News:

Last month the New York State Liquor Authority (“NYSLA”) took under review the issue of “Bill and Hold” invoicing and storage between wholesalers and retailers. The practice of Bill and Hold is when a licensed wholesaler sells product to a licensed retailer without the product being delivered to the retailer’s premises at the time of sale and instead can be stored at the wholesaler’s licensed premise or warehouse on behalf of the retailer.   In order for a wholesaler and retailer to permissibly facilitate a Bill and Hold sale, it must follow the rules outlined under Advisory 2017-1. The advisory goes into detail to explain all the necessary requirements, which include but are not limited to:  All retailers must be offered the Bill and Hold method of sale and not just specific retailers by the choice of the wholesaler. The wholesaler is also under no requirement to offer a Bill and Hold sales option. The wholesaler is not required to offer all of its products for sale under Bill and Hold.  Sales must be invoiced as of the date the retailer places the order and such date shall be considered the date of delivery for determining the final payment date for sales made on credit.  All products purchased through this sale must be stored at the wholesaler’s licensed premises or permitted warehouse.  The wholesaler must charge a market rate for storage even if it’s just for a single day. Market rate is determined by calculating an average…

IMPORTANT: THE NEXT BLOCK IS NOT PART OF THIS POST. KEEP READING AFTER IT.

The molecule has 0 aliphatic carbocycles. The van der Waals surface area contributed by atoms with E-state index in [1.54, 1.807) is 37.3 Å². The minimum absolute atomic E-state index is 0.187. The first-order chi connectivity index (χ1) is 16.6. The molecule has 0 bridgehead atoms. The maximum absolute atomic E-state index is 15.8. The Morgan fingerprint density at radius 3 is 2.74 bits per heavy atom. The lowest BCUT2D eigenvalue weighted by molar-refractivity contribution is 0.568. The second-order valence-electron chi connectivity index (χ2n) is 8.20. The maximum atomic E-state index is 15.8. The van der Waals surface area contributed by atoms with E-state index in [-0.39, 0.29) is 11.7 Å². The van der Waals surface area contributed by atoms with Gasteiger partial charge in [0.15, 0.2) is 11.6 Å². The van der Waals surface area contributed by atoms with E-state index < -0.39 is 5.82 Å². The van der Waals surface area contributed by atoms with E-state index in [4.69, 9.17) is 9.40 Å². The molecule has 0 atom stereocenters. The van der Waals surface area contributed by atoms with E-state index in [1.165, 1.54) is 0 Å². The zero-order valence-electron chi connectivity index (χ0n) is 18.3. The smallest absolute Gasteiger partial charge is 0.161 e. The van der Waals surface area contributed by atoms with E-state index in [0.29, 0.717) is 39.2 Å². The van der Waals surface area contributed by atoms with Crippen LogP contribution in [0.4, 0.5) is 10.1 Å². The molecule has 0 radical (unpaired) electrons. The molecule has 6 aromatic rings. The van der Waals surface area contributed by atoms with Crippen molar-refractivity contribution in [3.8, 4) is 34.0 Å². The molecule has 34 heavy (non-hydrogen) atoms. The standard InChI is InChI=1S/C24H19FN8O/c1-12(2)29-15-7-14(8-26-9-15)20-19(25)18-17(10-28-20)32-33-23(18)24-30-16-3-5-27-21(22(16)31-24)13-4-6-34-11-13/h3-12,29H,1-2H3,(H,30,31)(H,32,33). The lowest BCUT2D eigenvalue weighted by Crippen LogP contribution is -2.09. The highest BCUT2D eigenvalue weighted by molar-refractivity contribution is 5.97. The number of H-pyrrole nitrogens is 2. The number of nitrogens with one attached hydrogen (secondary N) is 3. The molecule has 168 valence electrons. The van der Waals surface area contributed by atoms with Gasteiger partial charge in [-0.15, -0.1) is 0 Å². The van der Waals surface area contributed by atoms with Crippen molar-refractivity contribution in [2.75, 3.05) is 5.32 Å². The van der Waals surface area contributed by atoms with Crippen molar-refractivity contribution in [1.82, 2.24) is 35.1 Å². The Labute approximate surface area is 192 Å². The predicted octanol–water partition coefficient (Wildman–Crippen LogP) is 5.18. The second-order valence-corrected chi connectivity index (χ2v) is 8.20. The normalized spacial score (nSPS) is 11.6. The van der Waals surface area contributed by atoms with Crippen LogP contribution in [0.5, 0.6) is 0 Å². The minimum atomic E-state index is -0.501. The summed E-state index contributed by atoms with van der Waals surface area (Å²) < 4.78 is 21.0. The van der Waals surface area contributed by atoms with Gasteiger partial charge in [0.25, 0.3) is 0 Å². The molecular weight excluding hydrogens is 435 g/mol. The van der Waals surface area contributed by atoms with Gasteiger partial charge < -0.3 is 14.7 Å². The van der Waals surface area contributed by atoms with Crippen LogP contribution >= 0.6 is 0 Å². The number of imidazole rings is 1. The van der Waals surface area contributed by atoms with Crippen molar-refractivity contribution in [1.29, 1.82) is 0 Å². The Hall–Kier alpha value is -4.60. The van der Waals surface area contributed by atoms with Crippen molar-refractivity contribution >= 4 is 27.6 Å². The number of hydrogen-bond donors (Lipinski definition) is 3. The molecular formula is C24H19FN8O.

Earlier this week, it was announced that two of the country’s larger distributors, Charmer Sunbelt and Wirtz Beverage, united to form Breakthru Beverage Group, initially operating in 16 markets. There is even more consolidation happening in the middle tier of the three tier system. According to Shanken News Daily, Southern Wine & Spirits, the country’s largest distributor, and Glazer’s, signed a letter of intent to form a strategic alliance. “The two wholesalers’ combined revenue surpasses $16 billion, and they collectively operate in more than 40 U.S. states,” notes Shanken. Southern operates in 35 markets and the Glazer’s in 15, but they only have seven markets in common, according to Shanken. “SWS is strongest on the coasts—California, Florida and New York comprise more than 60% of its revenues—while Glazer’s is particularly formidable in the country’s interior, with Texas, Louisiana and Missouri its three biggest markets.”